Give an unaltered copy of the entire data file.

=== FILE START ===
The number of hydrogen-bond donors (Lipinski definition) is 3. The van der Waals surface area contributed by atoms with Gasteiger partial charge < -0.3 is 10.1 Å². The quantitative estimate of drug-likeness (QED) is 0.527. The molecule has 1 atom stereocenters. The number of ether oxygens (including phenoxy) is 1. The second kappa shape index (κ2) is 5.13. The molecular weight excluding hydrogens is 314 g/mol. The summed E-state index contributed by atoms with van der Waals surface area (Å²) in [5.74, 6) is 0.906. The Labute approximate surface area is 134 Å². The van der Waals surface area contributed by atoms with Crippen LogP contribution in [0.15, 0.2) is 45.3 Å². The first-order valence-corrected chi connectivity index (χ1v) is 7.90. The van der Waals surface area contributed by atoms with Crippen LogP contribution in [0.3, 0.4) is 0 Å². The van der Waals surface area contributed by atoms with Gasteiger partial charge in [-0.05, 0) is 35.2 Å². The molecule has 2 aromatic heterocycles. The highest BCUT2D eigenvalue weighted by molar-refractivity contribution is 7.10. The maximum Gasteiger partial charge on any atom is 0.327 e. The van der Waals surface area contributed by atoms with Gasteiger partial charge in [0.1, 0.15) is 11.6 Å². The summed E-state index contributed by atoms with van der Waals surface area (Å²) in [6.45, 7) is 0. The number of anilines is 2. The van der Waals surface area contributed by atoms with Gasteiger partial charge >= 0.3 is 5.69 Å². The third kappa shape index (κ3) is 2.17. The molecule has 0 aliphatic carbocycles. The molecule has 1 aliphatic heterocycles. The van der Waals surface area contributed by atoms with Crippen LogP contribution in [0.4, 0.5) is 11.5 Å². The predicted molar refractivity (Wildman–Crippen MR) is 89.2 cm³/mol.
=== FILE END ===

The number of hydrogen-bond donors (Lipinski definition) is 3. The van der Waals surface area contributed by atoms with Gasteiger partial charge < -0.3 is 10.1 Å². The quantitative estimate of drug-likeness (QED) is 0.527. The molecule has 1 atom stereocenters. The number of ether oxygens (including phenoxy) is 1. The second kappa shape index (κ2) is 5.13. The molecular weight excluding hydrogens is 314 g/mol. The summed E-state index contributed by atoms with van der Waals surface area (Å²) in [5.74, 6) is 0.906. The Labute approximate surface area is 134 Å². The van der Waals surface area contributed by atoms with Crippen LogP contribution in [0.15, 0.2) is 45.3 Å². The first-order valence-corrected chi connectivity index (χ1v) is 7.90. The van der Waals surface area contributed by atoms with Crippen LogP contribution in [0.3, 0.4) is 0 Å². The van der Waals surface area contributed by atoms with Gasteiger partial charge in [-0.05, 0) is 35.2 Å². The molecule has 2 aromatic heterocycles. The highest BCUT2D eigenvalue weighted by molar-refractivity contribution is 7.10. The maximum Gasteiger partial charge on any atom is 0.327 e. The van der Waals surface area contributed by atoms with Gasteiger partial charge in [0.1, 0.15) is 11.6 Å². The summed E-state index contributed by atoms with van der Waals surface area (Å²) in [6.45, 7) is 0. The number of anilines is 2. The van der Waals surface area contributed by atoms with Gasteiger partial charge >= 0.3 is 5.69 Å². The third kappa shape index (κ3) is 2.17. The molecule has 0 aliphatic carbocycles. The molecule has 1 aliphatic heterocycles. The van der Waals surface area contributed by atoms with Crippen LogP contribution in [0.4, 0.5) is 11.5 Å². The predicted molar refractivity (Wildman–Crippen MR) is 89.2 cm³/mol.